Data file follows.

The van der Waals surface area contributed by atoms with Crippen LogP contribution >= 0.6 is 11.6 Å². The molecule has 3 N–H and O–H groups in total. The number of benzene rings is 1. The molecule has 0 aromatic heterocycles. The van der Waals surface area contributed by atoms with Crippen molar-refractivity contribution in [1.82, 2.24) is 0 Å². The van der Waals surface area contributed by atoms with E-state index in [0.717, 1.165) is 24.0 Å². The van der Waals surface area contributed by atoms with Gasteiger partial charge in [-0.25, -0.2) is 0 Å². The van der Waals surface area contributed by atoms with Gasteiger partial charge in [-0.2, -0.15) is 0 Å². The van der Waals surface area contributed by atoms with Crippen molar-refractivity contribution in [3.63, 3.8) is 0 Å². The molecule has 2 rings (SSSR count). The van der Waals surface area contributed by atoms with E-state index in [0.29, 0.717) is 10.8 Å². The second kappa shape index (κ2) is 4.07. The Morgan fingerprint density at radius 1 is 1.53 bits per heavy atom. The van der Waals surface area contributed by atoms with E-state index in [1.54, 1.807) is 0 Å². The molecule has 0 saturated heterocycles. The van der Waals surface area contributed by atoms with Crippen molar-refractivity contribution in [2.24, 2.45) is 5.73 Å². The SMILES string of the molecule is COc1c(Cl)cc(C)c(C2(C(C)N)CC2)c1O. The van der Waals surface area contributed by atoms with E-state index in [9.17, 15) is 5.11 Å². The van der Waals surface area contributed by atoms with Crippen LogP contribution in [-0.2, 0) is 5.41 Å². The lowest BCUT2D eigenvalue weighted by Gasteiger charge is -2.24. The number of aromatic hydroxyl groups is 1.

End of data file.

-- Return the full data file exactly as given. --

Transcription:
The van der Waals surface area contributed by atoms with Crippen LogP contribution >= 0.6 is 11.6 Å². The molecule has 3 N–H and O–H groups in total. The number of benzene rings is 1. The molecule has 0 aromatic heterocycles. The van der Waals surface area contributed by atoms with Crippen molar-refractivity contribution in [1.82, 2.24) is 0 Å². The van der Waals surface area contributed by atoms with E-state index in [0.717, 1.165) is 24.0 Å². The van der Waals surface area contributed by atoms with Gasteiger partial charge in [-0.25, -0.2) is 0 Å². The van der Waals surface area contributed by atoms with Gasteiger partial charge in [-0.2, -0.15) is 0 Å². The van der Waals surface area contributed by atoms with Crippen molar-refractivity contribution in [3.63, 3.8) is 0 Å². The molecule has 2 rings (SSSR count). The van der Waals surface area contributed by atoms with E-state index in [0.29, 0.717) is 10.8 Å². The second kappa shape index (κ2) is 4.07. The Morgan fingerprint density at radius 1 is 1.53 bits per heavy atom. The van der Waals surface area contributed by atoms with E-state index in [1.54, 1.807) is 0 Å². The molecule has 0 saturated heterocycles. The van der Waals surface area contributed by atoms with Crippen molar-refractivity contribution in [2.24, 2.45) is 5.73 Å². The SMILES string of the molecule is COc1c(Cl)cc(C)c(C2(C(C)N)CC2)c1O. The van der Waals surface area contributed by atoms with E-state index in [9.17, 15) is 5.11 Å². The van der Waals surface area contributed by atoms with Crippen LogP contribution in [-0.2, 0) is 5.41 Å². The lowest BCUT2D eigenvalue weighted by Gasteiger charge is -2.24. The number of aromatic hydroxyl groups is 1.